The limits of the “infinite” capacity promised by public cloud providers have been reached on several occasions during our scale testing with clients, exposing big gaps between cloud providers’ ability to elastically scale even in mainstream US regions. Intervention has been required on the part of the public cloud providers to meet these massive scale needs, so testing and close provider relationships are a must.
These use cases are also prime candidates for the proprietary data analytics services available in the cloud, as well as test beds for alternate technology solutions based on GPGPU and FPGA.
Operating Cloud at Scale
As dynamic cloud use moves from a handful of niche use cases towards mainstream adoption, and DevOps transformation becomes an Enterprise-level concern, the “Ops” aspects have largely been left as an after-thought on the assumption that self-service and automation will have an organic reductionist effect on operations.
Dynamic cloud use brings important operational challenges, requiring greater holistic investment across the Cloud/DevOps spectrum than just offering self-service APIs and hiring a handful of Site Reliability Engineers (SREs) to write automation scripts, especially in the highly regulated environment. Chris Allison wrote about several of these operational challenges last year.
Much of what we’ve mentioned above points to increasingly fragmented placement of data over time.
Enterprise data strategies, however, are generally pointing towards the ability to exploit advances in data analytics and AI technologies to interrogate data right across the organization to help improve the customer experience, identify business opportunities, manage risk, or even directly monetize the data itself.
SaaS usage represents a balkanization of data. Not only is it not in the corporate network, but it is often held in proprietary databases that cannot be easily interrogated and data extraction can be costly, slow or difficult (due to access rights, size, and custom extraction interfaces). Some firms are starting to consider backing out of SaaS-based CRM usage (e.g. through SalesForce and Microsoft Dynamics), partly for these reasons.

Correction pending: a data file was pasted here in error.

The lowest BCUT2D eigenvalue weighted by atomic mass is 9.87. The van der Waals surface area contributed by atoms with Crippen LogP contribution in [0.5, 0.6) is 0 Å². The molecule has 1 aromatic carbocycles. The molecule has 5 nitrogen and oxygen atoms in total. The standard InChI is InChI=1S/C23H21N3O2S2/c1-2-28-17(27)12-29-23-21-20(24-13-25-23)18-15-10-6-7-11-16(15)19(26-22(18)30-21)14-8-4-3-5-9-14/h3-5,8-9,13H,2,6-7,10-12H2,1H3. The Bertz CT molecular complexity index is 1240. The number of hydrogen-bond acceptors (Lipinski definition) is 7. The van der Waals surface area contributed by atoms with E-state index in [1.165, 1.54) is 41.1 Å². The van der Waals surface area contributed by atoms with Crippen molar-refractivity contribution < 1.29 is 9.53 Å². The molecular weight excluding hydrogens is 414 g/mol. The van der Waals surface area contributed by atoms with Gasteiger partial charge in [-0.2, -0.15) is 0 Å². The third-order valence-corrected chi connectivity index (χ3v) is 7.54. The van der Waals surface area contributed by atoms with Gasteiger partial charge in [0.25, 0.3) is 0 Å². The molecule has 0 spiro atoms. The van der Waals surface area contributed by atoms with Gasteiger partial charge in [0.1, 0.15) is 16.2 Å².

Finally, while it’s commonplace to have processes and tooling in place to stop the unauthorized transfer of sensitive data to SaaS services, it’s less common to be monitoring the SaaS data repositories directly to ensure its compliance and integrity e.g. through manual entry of personally identifiable information and who has access to that.
The industry has a dichotomy between the use of SaaS and IaaS/PaaS platforms: SaaS is in wide use with decentralized management making it relatively easy to consume; whereas application teams looking to exploit IaaS and PaaS platforms are largely directed to internally provisioned cloud (read managed VMs or limited PaaS choices) or centralized brokerage and control of public cloud services. Modern application teams would prefer to exploit PaaS or FaaS (“serverless”) services but are held back by compliance concerns, such as exit management. Most firms would like the ability to move workloads between multiple public cloud providers but the investment involved in onboarding to a public cloud means they only have active integration and viable contracts in place with one provider at this time.
While every CIO we work with acknowledges the inevitability of public cloud for IaaS and PaaS, few firms are migrating aggressively to the public cloud yet and the budgets available are limited. The themes listed above illustrate the complexities of identifying suitable workloads, building viable business cases and providing highly secure and well risk-managed routes to public cloud services.
For the next couple of years, the focus for most large regulated Financial Services firms will continue to be on safe, centralized brokerage of public cloud capabilities with limited adoption considering their overall footprint. The exceptions, with aggressive strategies, either have a board-driven agenda for modernization or a unique opportunity to exit existing data centers without lingering fixed cost issues.
In our view, firms need to tie together App Modernization, DevOps and Cloud strategies with a focus, not only on agility, but on aggressive reduction of production services / testing / QA costs. When this aggregate, cross-divisional business case is well articulated, the drivers for change are compelling.